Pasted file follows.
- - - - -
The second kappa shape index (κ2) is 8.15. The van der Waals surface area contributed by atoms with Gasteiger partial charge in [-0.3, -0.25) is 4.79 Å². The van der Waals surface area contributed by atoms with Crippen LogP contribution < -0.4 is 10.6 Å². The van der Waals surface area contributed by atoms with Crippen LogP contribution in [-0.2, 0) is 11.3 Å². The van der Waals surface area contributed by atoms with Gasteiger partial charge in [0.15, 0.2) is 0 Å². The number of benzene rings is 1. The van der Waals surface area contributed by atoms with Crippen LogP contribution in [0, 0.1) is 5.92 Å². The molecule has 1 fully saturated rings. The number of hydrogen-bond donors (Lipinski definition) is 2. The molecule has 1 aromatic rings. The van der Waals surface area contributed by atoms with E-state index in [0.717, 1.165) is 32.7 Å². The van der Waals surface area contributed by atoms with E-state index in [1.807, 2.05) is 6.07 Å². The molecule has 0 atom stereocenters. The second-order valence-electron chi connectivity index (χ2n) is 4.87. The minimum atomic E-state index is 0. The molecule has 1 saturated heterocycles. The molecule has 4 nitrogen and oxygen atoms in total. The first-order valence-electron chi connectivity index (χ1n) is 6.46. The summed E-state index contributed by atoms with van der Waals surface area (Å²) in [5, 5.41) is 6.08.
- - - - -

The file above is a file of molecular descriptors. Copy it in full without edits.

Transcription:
The second kappa shape index (κ2) is 8.15. The van der Waals surface area contributed by atoms with Gasteiger partial charge in [-0.3, -0.25) is 4.79 Å². The van der Waals surface area contributed by atoms with Crippen LogP contribution < -0.4 is 10.6 Å². The van der Waals surface area contributed by atoms with Crippen LogP contribution in [-0.2, 0) is 11.3 Å². The van der Waals surface area contributed by atoms with Gasteiger partial charge in [0.15, 0.2) is 0 Å². The number of benzene rings is 1. The van der Waals surface area contributed by atoms with Crippen LogP contribution in [0, 0.1) is 5.92 Å². The molecule has 1 fully saturated rings. The number of hydrogen-bond donors (Lipinski definition) is 2. The molecule has 1 aromatic rings. The van der Waals surface area contributed by atoms with E-state index in [0.717, 1.165) is 32.7 Å². The van der Waals surface area contributed by atoms with E-state index in [1.807, 2.05) is 6.07 Å². The molecule has 0 atom stereocenters. The second-order valence-electron chi connectivity index (χ2n) is 4.87. The minimum atomic E-state index is 0. The molecule has 1 saturated heterocycles. The molecule has 4 nitrogen and oxygen atoms in total. The first-order valence-electron chi connectivity index (χ1n) is 6.46. The summed E-state index contributed by atoms with van der Waals surface area (Å²) in [5, 5.41) is 6.08.